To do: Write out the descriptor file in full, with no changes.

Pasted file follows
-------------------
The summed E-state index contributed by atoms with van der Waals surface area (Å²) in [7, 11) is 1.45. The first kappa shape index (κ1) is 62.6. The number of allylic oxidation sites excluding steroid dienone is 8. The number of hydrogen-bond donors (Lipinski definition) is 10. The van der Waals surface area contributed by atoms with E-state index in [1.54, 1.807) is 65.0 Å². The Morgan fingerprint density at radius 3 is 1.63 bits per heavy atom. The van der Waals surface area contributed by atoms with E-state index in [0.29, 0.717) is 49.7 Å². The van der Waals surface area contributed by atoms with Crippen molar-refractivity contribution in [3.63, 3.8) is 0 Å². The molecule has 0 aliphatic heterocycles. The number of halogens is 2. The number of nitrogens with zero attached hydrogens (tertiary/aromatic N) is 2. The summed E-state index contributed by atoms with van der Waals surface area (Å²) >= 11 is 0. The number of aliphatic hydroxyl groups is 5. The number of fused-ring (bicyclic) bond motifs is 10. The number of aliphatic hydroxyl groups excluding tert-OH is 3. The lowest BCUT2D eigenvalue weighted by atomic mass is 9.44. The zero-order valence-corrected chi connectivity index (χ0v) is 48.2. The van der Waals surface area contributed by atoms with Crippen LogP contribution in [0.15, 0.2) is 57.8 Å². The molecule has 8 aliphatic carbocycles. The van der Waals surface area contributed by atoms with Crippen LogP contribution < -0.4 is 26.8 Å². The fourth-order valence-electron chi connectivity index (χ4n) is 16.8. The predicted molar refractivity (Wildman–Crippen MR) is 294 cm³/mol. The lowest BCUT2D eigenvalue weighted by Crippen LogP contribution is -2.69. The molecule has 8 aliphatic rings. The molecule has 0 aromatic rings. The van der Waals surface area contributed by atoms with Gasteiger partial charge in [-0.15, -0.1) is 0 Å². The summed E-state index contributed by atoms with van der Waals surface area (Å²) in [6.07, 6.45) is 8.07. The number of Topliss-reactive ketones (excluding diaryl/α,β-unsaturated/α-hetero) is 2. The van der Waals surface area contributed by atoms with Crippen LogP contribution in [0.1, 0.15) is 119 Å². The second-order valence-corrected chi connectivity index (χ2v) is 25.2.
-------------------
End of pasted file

The summed E-state index contributed by atoms with van der Waals surface area (Å²) in [7, 11) is 1.45. The first kappa shape index (κ1) is 62.6. The number of allylic oxidation sites excluding steroid dienone is 8. The number of hydrogen-bond donors (Lipinski definition) is 10. The van der Waals surface area contributed by atoms with E-state index in [1.54, 1.807) is 65.0 Å². The Morgan fingerprint density at radius 3 is 1.63 bits per heavy atom. The van der Waals surface area contributed by atoms with E-state index in [0.29, 0.717) is 49.7 Å². The van der Waals surface area contributed by atoms with Crippen molar-refractivity contribution in [3.63, 3.8) is 0 Å². The molecule has 0 aliphatic heterocycles. The number of halogens is 2. The number of nitrogens with zero attached hydrogens (tertiary/aromatic N) is 2. The summed E-state index contributed by atoms with van der Waals surface area (Å²) >= 11 is 0. The number of aliphatic hydroxyl groups is 5. The number of fused-ring (bicyclic) bond motifs is 10. The number of aliphatic hydroxyl groups excluding tert-OH is 3. The lowest BCUT2D eigenvalue weighted by atomic mass is 9.44. The zero-order valence-corrected chi connectivity index (χ0v) is 48.2. The van der Waals surface area contributed by atoms with Crippen LogP contribution in [0.15, 0.2) is 57.8 Å². The molecule has 8 aliphatic carbocycles. The van der Waals surface area contributed by atoms with Crippen LogP contribution < -0.4 is 26.8 Å². The fourth-order valence-electron chi connectivity index (χ4n) is 16.8. The predicted molar refractivity (Wildman–Crippen MR) is 294 cm³/mol. The lowest BCUT2D eigenvalue weighted by Crippen LogP contribution is -2.69. The molecule has 8 aliphatic rings. The molecule has 0 aromatic rings. The van der Waals surface area contributed by atoms with Gasteiger partial charge in [-0.15, -0.1) is 0 Å². The summed E-state index contributed by atoms with van der Waals surface area (Å²) in [6.07, 6.45) is 8.07. The number of Topliss-reactive ketones (excluding diaryl/α,β-unsaturated/α-hetero) is 2. The van der Waals surface area contributed by atoms with Crippen LogP contribution in [0.1, 0.15) is 119 Å². The second-order valence-corrected chi connectivity index (χ2v) is 25.2.